Cowboys to ‘run the damn ball’ more under McCarthy? Sure, Coach…

Mike McCarthy’s comments from the scouting combine seemed to shed some new light on the decision to part ways with offensive coordinator Kellen Moore following the Cowboys’ divisional-round ouster from the postseason.

But his remarks also raised plenty more questions about what exactly fans will see when the offense takes the field again with McCarthy once more calling plays.

“I think Kellen did an excellent job if you look at the way we played over the course of the last three years,” McCarthy said from the podium in Indianapolis on Wednesday. “As a head coach, every head coach has a vision of how you want the football team to play, what they look like. Our complementary football formula, I felt, was the best this year of the three years, so I think every three, four, five years into your offense, you need to make pretty good – not significant – but changes and adjustments, tendencies and things like that. I just felt this was a good time to make that change.”

Quarterback Dak Prescott explained to reporters during Super Bowl Week that he was told to expect “20 to 30 percent change” in the Dallas offense with McCarthy resuming playcalling duties for the first time since being fired in Green Bay before the 2018 season ended.

The numbers in McCarthy’s own answer Wednesday nudged even higher.

“Thirty, 35 percent is kind of the number we’ve been hovering at as how much change we want for the current players,” he estimated.

So call it a quarter to a third of the offense. That should be a noticeable amount that will look different on Sundays.

“There’s some things, conceptually, that I believe in more in situational football than may have happened the last three years. But, you know, let’s be honest: I had all the input that I wanted the last three years, too.”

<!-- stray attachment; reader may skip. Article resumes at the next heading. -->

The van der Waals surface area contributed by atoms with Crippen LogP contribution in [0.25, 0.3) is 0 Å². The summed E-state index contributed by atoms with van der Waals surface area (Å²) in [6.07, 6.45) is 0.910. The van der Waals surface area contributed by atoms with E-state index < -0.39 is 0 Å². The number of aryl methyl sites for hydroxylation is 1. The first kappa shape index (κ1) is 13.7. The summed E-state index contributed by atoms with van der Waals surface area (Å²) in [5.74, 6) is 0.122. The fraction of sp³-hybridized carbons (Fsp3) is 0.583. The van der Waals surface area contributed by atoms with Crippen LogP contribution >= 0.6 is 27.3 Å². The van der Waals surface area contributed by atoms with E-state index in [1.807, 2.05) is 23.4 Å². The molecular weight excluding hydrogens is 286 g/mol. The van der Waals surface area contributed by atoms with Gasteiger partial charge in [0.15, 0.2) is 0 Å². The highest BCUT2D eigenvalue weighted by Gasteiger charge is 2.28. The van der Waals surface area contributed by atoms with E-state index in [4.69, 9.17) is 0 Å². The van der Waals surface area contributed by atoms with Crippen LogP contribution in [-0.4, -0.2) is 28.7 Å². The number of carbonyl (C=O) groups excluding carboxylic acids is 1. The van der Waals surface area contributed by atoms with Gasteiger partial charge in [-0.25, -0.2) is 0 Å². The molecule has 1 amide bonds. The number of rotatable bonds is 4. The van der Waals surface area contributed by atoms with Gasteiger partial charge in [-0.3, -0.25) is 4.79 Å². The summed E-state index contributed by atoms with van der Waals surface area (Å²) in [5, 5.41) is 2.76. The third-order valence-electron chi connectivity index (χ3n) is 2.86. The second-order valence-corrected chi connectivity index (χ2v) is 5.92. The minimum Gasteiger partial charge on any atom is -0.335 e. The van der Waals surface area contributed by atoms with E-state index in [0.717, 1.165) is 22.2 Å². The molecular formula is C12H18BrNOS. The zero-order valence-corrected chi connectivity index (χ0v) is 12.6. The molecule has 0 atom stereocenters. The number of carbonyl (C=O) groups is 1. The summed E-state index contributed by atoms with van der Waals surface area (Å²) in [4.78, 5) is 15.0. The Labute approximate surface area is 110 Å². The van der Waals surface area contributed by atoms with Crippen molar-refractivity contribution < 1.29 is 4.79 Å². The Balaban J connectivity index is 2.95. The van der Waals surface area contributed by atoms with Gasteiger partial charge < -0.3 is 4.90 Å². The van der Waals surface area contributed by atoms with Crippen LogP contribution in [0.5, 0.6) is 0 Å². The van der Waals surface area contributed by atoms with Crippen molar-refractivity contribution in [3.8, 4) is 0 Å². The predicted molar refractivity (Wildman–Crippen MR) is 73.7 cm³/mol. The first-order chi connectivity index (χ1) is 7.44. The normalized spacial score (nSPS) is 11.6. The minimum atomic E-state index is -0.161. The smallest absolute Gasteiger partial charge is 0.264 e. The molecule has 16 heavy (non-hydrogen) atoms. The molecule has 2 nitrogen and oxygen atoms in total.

And now that he has all the input, at least to hear McCarthy tell it (still six months out), Cowboys fans can expect to see a lot more ground game. His focus, he says, will be more on controlling the clock and less on providing fireworks.

“I’ve been where Kellen has been,” the coach offered. “Kellen wants to light the scoreboard up. But I want to run the damn ball so I can rest my defense. I think when you’re a coordinator, you know, you’re in charge of the offense. Being a head coach and being a playcaller, you’re a little more in tune with [everything]. I don’t desire to be the No. 1 offense in the league. I want to be the No. 1 team in the league with a number of wins and a championship. And if we gotta give up some production and take care of the ball better to get that, then that’s what we’ll do, because we have a really good defense.”

His logic, at least taken at face value, has left many analysts stunned.

“What are you doing?” ESPN’s Dan Graziano asked on-air Thursday morning. “Are you admitting to the world that you fired your offensive coordinator because you scored too many points?”

“If you think that just running the football is the key determining factor in winning a Super Bowl in the NFL,” Dan Orlovsky added, “you’re watching a different NFL than me right now.”

The Super Bowl champion Chiefs, who just happened to have the league’s passing leader and MVP in Patrick Mahomes, led the NFL this year in points scored, yards gained, passing yards, and passing touchdowns.

But they finished the season 20th in rushing yards.

In 2021, Dallas led the league in points scored and yards gained. They finished second in passing yards and third in passing touchdowns, but were bounced in the wild-card round.